Alexander, who was appointed to the Use of Force Commission by Mayor David Condon, said he followed the case, but hadn't read the ruling Thursday afternoon. The majority of justices agreed with Alexander about the Commerce Clause, but a different majority upheld the law under Congress's taxing authority.
“I felt all along they could pass a tax for this,” Alexander said.
OLYMPIA – When a divided Supreme Court settled the question of whether federal health care reform is constitutional Thursday, it turned up the spotlight on the issue for Washington’s hotly contested governor’s race.
Now the question is, how long before that light dims?
Republican Attorney General Rob McKenna, one of the original plaintiffs in the failed multi-state challenge, said he was surprised at the ruling but insisted he was relieved, not disappointed.
Former U.S. Rep. Jay Inslee, Inslee’s likely Democratic opponent for governor this November, was happy: “I always believed this was constitutional. I had no qualms in voting for this bill.”
Gov. Chris Gregoire, who disagreed so strongly with McKenna’s decision to draw Washington into the court battle that she filed as a “friend of the court” on the other side, was both celebratory and caustic.
As his Republican opponent continues to call for the repeal of the Affordable Care Act, Democratic congressional candidate Rich Cowan said it's time to “put aside the partisan bickering.”“
Cowan's likely opponent in November, four term Republican Rep. Cathy McMorris Rodgers, was one of the go-to commentators for the House GOP on the U.S. Supreme Court's decision today and called for Congress to “repeal and replace the law” in the face of the narrow decision that said the law is constitutional. She also blasted some scatological messages she said that came from national Democrats in the wake of the decision, and sent out a fund-raising appeal for the National Republican Congressional Campaign that asked those who also find the messages crass to donate $3 to “show Democrats what Mom-power looks like.”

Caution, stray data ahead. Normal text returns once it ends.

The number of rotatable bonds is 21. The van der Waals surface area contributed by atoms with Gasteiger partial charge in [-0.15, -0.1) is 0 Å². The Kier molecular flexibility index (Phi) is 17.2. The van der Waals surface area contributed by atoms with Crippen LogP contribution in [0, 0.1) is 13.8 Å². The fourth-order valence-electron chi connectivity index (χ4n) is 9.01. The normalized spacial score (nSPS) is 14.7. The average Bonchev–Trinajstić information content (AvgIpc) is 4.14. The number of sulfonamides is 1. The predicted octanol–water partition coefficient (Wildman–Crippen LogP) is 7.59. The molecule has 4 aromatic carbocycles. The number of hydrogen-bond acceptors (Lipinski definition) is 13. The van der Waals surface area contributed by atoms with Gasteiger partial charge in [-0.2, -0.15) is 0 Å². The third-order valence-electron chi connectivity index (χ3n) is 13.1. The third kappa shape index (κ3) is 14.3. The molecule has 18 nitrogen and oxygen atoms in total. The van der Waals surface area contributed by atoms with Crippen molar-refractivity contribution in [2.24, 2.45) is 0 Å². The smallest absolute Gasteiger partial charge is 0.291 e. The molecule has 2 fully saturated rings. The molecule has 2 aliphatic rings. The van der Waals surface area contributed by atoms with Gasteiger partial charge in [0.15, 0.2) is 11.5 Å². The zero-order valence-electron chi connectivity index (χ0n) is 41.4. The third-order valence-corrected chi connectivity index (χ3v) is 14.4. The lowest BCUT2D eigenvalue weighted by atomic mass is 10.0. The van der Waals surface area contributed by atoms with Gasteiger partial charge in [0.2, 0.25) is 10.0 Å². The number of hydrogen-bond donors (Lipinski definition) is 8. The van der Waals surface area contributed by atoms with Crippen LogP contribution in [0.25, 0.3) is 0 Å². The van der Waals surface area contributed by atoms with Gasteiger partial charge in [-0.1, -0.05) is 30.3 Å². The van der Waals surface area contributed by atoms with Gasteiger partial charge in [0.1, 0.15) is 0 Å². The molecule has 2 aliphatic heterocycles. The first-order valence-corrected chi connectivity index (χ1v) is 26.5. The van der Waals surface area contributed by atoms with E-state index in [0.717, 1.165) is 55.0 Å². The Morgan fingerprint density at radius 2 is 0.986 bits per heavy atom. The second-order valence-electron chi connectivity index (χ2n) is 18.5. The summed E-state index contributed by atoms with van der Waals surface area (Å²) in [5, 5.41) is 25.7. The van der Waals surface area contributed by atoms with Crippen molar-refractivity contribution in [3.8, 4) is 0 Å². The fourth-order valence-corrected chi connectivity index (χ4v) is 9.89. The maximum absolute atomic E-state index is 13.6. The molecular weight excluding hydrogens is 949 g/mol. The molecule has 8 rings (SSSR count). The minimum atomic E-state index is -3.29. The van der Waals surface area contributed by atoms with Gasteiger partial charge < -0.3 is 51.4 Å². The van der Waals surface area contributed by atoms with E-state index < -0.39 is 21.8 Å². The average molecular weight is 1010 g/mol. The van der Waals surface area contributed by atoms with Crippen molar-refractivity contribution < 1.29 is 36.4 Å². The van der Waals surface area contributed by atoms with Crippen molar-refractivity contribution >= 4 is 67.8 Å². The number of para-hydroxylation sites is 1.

Cowan said the court “did the right thing for our health care today” and cited some popular features that will continue, such as extended coverage for young adults on their parents' insurance and an end to coverage denials for pre-existing conditions. And he played the “I understand these things because I'm in the private sector” card.
“As a business owner I have experienced first hand how important basic, affordable health care is to employees,” he said in a press release. “here are parts of this law that can be improved, like cost containment and access issues, but it is time to put aside the partisan bickering and put America back to work.”
If this morning's CNN fiasco on announcing the Affordable Care Act wasn't a good enough reminder about how bad the media frenzy can get over something like a major Supreme Court ruling, this segment from The Daily Show on Wednesday night showed how silly the news network talking heads have been all week.
Democratic gubernatorial candidate Jay Inslee said his GOP opponent was “wrong from the beginning” to join the lawsuit challenging the federal health care reform law.
A couple hours earlier, Inslee's chief Republican rival, Attorney General Rob McKenna had defended his decision to join the lawsuit and said that with the court's 5-4 ruling, at least the state and nation has greater certainty on what Congress can and can't do.
“I always believed this was constitutional,” Inslee said Thursday afternoon at a brief press conference. “I had no qualms in voting for this bill.”
The ruling means the efforts to expand and improve the nation's health care system can move forward, he said. If he wins the race for governor in November “I will lead the effort to expand coverage,” Inslee said.
Whether or not McKenna's participation in the suit influences voters, health care remains a major issue for the state for years to come, Inslee said.
President Obama looked pretty happy when he took to the microphone earlier this morning to comment on the U.S. Supreme Court's 5-4 decision that upheld the Affordable Care Act.
For those who didn't see that, but wonder what he had to say, a transcript is inside the blog.
Attorney General Rob McKenna did his best to count victories this morning after the U.S. Supreme Court ruled against the lawsuit he joined to overturn the Affordable Care Act. And he said other Republicans should drop talk of a wholesale repeal of the law because “that's not going to happen.”